Objective: To determine the incidence and associated complications of atypical chronic lung disease (ACLD) in extremely low birth weight infants.
Study design: All infants born at Johns Hopkins Hospital between 1996 and 2001, with birthweight <1000 g, gestational age <31 weeks, no major anomalies or genetic syndromes, and living at least 21 days were eligible for inclusion. Data pertaining to demographics, hospital course, diagnosis of atypical chronic lung disease, patterns of surfactant use, complications of prematurity and severity of lung disease were collected.
Result: Using inclusion criteria, 215 eligible infants were identified, of which 185 had hospital charts available for review. Twenty-eight infants (15%) met the criteria for atypical chronic lung disease. Of the remaining 157 infants, 57 patients met the criteria for mild bronchopulmonary dysplasia (BPD) (supplemental oxygen requirement at 28 days of life), 38 patients had moderate/severe BPD (supplemental oxygen requirement at both 28 days of life and 36 weeks post-menstrual age), and 38 infants did not have chronic lung disease. Infants with ACLD had much higher rates of sepsis (46%) and pneumothorax (18%) than infants in the comparison groups.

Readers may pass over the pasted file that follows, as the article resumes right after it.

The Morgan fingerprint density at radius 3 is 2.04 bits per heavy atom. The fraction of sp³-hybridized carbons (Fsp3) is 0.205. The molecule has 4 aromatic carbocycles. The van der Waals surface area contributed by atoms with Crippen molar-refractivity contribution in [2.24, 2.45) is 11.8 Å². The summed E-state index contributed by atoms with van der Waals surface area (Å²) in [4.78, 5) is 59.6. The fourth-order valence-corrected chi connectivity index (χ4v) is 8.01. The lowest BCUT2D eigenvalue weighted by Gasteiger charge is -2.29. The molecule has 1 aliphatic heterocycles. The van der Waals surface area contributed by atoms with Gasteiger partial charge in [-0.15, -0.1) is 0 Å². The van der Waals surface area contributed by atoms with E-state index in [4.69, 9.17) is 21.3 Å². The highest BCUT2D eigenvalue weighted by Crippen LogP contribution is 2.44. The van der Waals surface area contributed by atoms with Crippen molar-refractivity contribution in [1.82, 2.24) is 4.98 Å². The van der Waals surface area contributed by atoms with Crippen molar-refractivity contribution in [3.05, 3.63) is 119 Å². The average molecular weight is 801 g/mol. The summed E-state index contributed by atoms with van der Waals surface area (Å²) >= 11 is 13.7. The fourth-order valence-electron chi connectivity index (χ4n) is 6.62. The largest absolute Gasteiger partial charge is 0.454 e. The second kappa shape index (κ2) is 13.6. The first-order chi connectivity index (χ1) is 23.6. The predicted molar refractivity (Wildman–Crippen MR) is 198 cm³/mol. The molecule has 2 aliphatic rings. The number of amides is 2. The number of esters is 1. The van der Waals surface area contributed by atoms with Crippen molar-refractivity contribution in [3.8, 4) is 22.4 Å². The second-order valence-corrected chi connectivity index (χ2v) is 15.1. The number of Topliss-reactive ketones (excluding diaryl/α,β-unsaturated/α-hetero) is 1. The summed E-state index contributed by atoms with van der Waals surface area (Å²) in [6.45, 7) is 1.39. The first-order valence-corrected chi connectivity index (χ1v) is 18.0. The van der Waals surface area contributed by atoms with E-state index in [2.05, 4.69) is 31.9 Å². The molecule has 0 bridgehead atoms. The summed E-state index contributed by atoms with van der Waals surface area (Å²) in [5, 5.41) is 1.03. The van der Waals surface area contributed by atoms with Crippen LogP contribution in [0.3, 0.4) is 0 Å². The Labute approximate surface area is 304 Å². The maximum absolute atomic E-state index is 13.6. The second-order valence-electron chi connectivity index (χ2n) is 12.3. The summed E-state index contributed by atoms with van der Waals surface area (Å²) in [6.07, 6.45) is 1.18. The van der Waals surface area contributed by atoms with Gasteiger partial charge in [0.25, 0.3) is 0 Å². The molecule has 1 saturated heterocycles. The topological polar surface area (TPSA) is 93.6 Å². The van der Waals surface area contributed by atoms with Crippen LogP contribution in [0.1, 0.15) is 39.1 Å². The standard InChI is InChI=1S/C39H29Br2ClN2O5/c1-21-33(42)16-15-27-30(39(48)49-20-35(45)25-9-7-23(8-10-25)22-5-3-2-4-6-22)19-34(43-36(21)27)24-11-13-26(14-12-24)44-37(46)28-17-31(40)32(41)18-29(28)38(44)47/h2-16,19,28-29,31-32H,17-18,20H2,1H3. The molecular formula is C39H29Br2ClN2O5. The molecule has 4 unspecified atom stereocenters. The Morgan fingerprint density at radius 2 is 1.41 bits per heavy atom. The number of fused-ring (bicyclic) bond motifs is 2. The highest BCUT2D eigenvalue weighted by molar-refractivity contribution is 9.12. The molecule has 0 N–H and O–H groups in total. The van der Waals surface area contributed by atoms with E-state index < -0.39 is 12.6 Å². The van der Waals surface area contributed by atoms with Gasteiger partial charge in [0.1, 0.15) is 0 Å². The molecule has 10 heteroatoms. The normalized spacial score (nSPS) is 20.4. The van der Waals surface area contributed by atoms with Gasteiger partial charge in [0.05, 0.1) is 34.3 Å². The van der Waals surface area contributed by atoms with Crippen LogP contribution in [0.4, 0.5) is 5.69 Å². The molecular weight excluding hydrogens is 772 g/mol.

Conclusion: Infants with respiratory distress syndrome in the first week of life, which initially resolves are still at risk for an atypical form of chronic lung disease. The prolonged respiratory support they require as a result of this type of lung disease increases their risk for complications of prematurity, which may outlast their lung disease. We speculate that inflammation secondary to infection acquired shortly after birth may be an important step in the pathogenesis of ACLD.